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Casey's bathroom is a jaw-dropper.

    Bookmark   April 12, 2012 at 12:06AM
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I kept a spreadsheet pretty much like mongoct described - it was enormously helpful in keeping track of the details - samples ordered, products used, etc. When my bath is done and I post finished pictures, I'll have all the product info at my fingertips. As for colors, I think any color can be a neutral, especially if used sparingly as an accent. Somewhere in decorating land there's a 60/30/10 formula - 60% of the space as the primary color (white/beige). I'd use this on the surfaces that would cost the most to change - wall tile for example. 30% is a secondary color, probably the paint on the walls, and some soft, easy to change accents. 10% is the bling. In my case, I've used ming green as my 10%, as I think green, especially in a bathroom, is versatile and can go with pretty much anything. Houzz.com and Pinterest are invaluable, as is this forum. Take your time, and keep asking questions!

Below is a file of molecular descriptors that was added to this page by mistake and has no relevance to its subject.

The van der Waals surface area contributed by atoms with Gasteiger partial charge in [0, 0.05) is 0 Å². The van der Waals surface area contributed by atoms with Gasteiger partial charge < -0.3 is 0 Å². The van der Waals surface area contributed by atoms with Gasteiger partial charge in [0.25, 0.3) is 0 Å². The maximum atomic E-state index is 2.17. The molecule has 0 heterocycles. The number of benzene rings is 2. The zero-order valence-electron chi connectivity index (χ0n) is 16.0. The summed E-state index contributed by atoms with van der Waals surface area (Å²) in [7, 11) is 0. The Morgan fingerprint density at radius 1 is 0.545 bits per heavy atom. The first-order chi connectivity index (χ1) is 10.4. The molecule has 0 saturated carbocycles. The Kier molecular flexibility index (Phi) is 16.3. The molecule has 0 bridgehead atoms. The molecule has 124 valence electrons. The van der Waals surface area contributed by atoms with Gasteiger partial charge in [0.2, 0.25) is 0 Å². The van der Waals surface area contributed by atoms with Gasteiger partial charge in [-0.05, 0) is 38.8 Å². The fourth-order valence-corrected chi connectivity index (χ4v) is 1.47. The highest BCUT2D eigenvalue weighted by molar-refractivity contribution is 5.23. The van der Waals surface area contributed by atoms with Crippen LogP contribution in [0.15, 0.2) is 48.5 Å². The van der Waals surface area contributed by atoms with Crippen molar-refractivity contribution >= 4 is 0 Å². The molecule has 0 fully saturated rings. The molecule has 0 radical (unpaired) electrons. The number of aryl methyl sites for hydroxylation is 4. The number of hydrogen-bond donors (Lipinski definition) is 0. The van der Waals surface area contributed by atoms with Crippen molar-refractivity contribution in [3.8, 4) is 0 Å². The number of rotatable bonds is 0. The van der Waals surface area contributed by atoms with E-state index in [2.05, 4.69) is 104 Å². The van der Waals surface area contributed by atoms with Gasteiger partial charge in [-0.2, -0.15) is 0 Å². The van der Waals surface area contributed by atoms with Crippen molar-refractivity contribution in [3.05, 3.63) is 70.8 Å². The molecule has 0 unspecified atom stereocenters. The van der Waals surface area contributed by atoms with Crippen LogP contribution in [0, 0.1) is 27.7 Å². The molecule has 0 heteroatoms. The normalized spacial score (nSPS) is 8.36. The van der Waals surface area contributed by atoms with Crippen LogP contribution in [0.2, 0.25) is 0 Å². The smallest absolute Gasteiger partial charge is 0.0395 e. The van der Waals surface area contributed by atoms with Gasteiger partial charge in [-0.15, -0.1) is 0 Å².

Here is a link that might be useful: white + accent

    Bookmark   April 12, 2012 at 10:26AM
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Trying to copy the plans but with no luck. Any suggestions?

    Bookmark   April 18, 2012 at 2:13PM
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Here is thw whole gamilla. Included in this are the two baths. Thank you all for any help.

    Bookmark   April 18, 2012 at 5:26PM